Tag: Burma

MEDIA: Myanmar junta publishes list of 19 wanted journalists

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By rsf.org

MELBOURNE, 1 May 2021: The Reporters Without Borders (RSF) has called upon the international community to react to the Myanmar military’s latest attempts to impose complete control over news and information, which have taken a new turn in the past two weeks with the publication of lists of wanted journalists as well as more arbitrary arrests of journalists.
Amid continuing protests against the 1 February coup d’état, the military took their crackdown to a new level on 4 April when they began publishing lists of journalists wanted for providing information about the pro-democracy protests, along with well-known figures wanted for publicly voicing support for the protests.

The latest list of “Those spreading news to affect state stability” is broadcast every evening on TV news programs and is published in the print media. Those named are “charged under Section 505 A” of the penal code, which penalizes the dissemination of information contrary to the interests of the armed forces and carries a possible three-year jail sentence.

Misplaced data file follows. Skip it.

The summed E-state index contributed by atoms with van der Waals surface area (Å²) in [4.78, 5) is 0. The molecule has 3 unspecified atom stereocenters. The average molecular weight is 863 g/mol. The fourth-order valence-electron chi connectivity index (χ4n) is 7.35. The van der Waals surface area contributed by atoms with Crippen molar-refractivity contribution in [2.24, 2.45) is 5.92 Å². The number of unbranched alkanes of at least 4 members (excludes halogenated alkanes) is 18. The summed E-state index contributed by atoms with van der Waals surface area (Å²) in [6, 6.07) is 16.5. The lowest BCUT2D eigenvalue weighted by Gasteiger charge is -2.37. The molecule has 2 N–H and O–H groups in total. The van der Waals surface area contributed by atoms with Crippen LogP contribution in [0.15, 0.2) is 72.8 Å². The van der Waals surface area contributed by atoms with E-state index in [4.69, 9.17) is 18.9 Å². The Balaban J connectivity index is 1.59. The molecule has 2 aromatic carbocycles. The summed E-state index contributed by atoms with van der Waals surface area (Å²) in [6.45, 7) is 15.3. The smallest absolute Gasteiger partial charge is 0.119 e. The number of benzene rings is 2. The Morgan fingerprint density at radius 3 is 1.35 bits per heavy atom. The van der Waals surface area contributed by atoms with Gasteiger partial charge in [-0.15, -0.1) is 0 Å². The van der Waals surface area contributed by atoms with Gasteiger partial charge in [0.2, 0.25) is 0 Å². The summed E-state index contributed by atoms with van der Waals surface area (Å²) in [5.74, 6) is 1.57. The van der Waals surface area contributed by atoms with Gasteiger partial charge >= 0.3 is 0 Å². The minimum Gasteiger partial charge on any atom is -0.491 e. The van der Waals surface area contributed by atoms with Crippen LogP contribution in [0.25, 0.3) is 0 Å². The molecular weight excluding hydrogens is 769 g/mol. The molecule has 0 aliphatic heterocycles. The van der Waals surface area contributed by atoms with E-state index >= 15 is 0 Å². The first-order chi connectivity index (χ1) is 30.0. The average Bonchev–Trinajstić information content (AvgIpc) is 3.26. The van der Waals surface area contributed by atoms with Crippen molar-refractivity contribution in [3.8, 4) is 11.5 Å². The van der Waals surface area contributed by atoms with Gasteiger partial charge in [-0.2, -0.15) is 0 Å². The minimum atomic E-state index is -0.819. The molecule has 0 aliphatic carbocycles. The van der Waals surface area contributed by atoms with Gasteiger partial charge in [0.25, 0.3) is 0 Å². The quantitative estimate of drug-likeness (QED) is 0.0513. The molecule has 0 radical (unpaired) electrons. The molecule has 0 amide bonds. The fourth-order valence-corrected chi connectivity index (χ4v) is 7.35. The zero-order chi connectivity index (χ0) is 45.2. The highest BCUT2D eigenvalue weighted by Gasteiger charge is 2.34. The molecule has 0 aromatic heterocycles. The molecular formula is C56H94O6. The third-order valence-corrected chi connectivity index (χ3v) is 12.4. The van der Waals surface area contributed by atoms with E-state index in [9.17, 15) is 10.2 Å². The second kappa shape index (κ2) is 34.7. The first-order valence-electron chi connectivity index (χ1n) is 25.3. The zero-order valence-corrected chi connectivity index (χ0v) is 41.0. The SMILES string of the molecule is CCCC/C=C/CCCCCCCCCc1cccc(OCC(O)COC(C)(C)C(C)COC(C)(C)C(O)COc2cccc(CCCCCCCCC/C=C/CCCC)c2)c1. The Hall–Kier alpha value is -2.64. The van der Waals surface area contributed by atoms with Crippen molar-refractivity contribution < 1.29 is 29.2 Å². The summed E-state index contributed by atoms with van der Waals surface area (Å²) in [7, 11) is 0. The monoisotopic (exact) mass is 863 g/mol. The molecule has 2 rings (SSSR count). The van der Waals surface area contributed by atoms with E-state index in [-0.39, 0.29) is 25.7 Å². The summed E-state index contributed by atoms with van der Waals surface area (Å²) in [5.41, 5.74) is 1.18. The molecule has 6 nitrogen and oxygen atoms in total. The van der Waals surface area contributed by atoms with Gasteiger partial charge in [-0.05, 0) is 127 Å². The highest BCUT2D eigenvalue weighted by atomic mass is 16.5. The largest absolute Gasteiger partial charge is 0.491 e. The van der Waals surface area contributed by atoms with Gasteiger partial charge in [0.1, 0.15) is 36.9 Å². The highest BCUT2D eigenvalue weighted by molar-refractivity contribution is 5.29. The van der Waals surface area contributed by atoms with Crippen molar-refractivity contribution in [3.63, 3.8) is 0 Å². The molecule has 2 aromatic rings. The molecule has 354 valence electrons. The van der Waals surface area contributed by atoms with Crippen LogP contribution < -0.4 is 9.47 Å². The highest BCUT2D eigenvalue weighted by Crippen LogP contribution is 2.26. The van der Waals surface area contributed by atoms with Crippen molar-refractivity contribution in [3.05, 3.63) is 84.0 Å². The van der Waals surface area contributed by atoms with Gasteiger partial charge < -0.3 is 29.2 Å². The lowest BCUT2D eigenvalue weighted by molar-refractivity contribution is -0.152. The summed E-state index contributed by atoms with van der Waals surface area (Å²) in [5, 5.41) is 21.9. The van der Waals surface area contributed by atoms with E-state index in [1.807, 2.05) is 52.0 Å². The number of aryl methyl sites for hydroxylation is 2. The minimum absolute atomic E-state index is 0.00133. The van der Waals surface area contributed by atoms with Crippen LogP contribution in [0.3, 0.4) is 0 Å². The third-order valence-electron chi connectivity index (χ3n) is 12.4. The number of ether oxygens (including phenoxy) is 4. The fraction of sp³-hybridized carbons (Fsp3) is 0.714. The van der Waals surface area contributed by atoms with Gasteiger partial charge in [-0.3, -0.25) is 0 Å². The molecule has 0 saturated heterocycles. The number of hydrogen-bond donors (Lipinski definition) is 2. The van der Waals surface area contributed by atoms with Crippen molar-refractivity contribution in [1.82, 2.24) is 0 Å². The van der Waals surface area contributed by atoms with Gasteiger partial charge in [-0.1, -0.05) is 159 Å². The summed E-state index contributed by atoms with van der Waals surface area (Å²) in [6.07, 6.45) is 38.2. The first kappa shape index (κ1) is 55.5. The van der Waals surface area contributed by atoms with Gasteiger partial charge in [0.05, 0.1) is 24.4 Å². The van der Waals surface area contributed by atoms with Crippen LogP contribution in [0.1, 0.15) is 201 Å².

At least 19 journalists have been named. They include Mratt Kyaw Thu, a well-known freelancer who recently told RSF about the threat to journalists since the coup, Frontier Myanmar, and VOA columnist Sithu Aung Myint and DVB TV anchor Ye Wint Thu.

Two journalists were added to the list on 17 April: Soe Zaya Tun of Reuters and freelancer Lumin Thuang Tun. Democratic Voice of Burma’s Nay Zaw Naing and freelancer Htoo Kyaw Win had been added three days before that. Along with their names, the authorities provide Facebook account details, profile photos, and addresses.

As well as journalists, the list also includes well-known actors and singers, and social media personalities, who have had to go into hiding or flee the country to avoid arrest. One of the journalists wanted by the military, Myanmar Post editor Zin Thaw Naing, was not so lucky. He was arrested on 5 April.

Arbitrary arrests